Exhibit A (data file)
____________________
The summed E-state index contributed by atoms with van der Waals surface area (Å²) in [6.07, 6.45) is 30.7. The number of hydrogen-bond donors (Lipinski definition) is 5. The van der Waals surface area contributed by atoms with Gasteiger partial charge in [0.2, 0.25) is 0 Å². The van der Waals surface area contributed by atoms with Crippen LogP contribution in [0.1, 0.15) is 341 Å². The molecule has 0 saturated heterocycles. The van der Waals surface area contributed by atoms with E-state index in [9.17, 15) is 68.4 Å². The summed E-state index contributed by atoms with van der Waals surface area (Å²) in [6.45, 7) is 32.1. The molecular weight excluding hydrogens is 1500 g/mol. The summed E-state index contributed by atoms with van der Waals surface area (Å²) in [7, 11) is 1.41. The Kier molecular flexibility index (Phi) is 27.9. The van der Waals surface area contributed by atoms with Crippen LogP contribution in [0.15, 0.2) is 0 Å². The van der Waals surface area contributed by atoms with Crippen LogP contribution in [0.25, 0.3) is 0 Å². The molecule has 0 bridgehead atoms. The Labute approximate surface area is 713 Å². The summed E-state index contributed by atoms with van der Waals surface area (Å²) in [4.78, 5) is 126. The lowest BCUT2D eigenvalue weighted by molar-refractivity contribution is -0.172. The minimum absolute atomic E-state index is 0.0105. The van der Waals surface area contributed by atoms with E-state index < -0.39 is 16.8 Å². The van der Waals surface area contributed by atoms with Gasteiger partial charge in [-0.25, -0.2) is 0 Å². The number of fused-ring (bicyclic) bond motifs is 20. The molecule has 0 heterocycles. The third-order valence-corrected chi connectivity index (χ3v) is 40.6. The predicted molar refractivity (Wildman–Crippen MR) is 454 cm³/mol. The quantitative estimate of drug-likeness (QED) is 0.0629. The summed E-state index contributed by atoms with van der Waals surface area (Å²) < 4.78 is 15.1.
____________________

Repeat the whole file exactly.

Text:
The summed E-state index contributed by atoms with van der Waals surface area (Å²) in [6.07, 6.45) is 30.7. The number of hydrogen-bond donors (Lipinski definition) is 5. The van der Waals surface area contributed by atoms with Gasteiger partial charge in [0.2, 0.25) is 0 Å². The van der Waals surface area contributed by atoms with Crippen LogP contribution in [0.1, 0.15) is 341 Å². The molecule has 0 saturated heterocycles. The van der Waals surface area contributed by atoms with E-state index in [9.17, 15) is 68.4 Å². The summed E-state index contributed by atoms with van der Waals surface area (Å²) in [6.45, 7) is 32.1. The molecular weight excluding hydrogens is 1500 g/mol. The summed E-state index contributed by atoms with van der Waals surface area (Å²) in [7, 11) is 1.41. The Kier molecular flexibility index (Phi) is 27.9. The van der Waals surface area contributed by atoms with Crippen LogP contribution in [0.15, 0.2) is 0 Å². The van der Waals surface area contributed by atoms with Crippen LogP contribution in [0.25, 0.3) is 0 Å². The molecule has 0 bridgehead atoms. The Labute approximate surface area is 713 Å². The summed E-state index contributed by atoms with van der Waals surface area (Å²) in [4.78, 5) is 126. The lowest BCUT2D eigenvalue weighted by molar-refractivity contribution is -0.172. The minimum absolute atomic E-state index is 0.0105. The van der Waals surface area contributed by atoms with E-state index < -0.39 is 16.8 Å². The van der Waals surface area contributed by atoms with Gasteiger partial charge in [-0.25, -0.2) is 0 Å². The number of fused-ring (bicyclic) bond motifs is 20. The molecule has 0 heterocycles. The third-order valence-corrected chi connectivity index (χ3v) is 40.6. The predicted molar refractivity (Wildman–Crippen MR) is 454 cm³/mol. The quantitative estimate of drug-likeness (QED) is 0.0629. The summed E-state index contributed by atoms with van der Waals surface area (Å²) < 4.78 is 15.1.